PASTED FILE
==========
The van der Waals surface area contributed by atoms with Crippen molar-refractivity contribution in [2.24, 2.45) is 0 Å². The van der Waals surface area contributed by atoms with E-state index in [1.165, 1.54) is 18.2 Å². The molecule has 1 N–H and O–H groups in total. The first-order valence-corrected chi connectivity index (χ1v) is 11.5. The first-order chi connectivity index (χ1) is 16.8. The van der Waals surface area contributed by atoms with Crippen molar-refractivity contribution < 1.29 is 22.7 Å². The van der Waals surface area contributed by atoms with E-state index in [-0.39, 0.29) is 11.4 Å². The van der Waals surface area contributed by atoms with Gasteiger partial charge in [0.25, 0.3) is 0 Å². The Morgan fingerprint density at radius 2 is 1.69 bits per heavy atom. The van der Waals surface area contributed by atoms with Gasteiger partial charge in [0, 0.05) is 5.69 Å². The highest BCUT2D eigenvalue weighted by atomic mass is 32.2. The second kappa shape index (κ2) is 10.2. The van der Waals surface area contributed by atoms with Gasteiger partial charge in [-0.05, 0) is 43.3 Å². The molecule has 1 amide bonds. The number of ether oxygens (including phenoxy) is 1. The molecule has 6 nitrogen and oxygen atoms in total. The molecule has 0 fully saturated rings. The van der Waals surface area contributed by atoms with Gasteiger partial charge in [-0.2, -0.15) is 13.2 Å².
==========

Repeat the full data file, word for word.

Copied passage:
The van der Waals surface area contributed by atoms with Crippen molar-refractivity contribution in [2.24, 2.45) is 0 Å². The van der Waals surface area contributed by atoms with E-state index in [1.165, 1.54) is 18.2 Å². The molecule has 1 N–H and O–H groups in total. The first-order valence-corrected chi connectivity index (χ1v) is 11.5. The first-order chi connectivity index (χ1) is 16.8. The van der Waals surface area contributed by atoms with Crippen molar-refractivity contribution < 1.29 is 22.7 Å². The van der Waals surface area contributed by atoms with E-state index in [-0.39, 0.29) is 11.4 Å². The van der Waals surface area contributed by atoms with Gasteiger partial charge in [0.25, 0.3) is 0 Å². The Morgan fingerprint density at radius 2 is 1.69 bits per heavy atom. The van der Waals surface area contributed by atoms with Gasteiger partial charge in [0, 0.05) is 5.69 Å². The highest BCUT2D eigenvalue weighted by atomic mass is 32.2. The second kappa shape index (κ2) is 10.2. The van der Waals surface area contributed by atoms with Gasteiger partial charge in [-0.05, 0) is 43.3 Å². The molecule has 1 amide bonds. The number of ether oxygens (including phenoxy) is 1. The molecule has 6 nitrogen and oxygen atoms in total. The molecule has 0 fully saturated rings. The van der Waals surface area contributed by atoms with Gasteiger partial charge in [-0.2, -0.15) is 13.2 Å².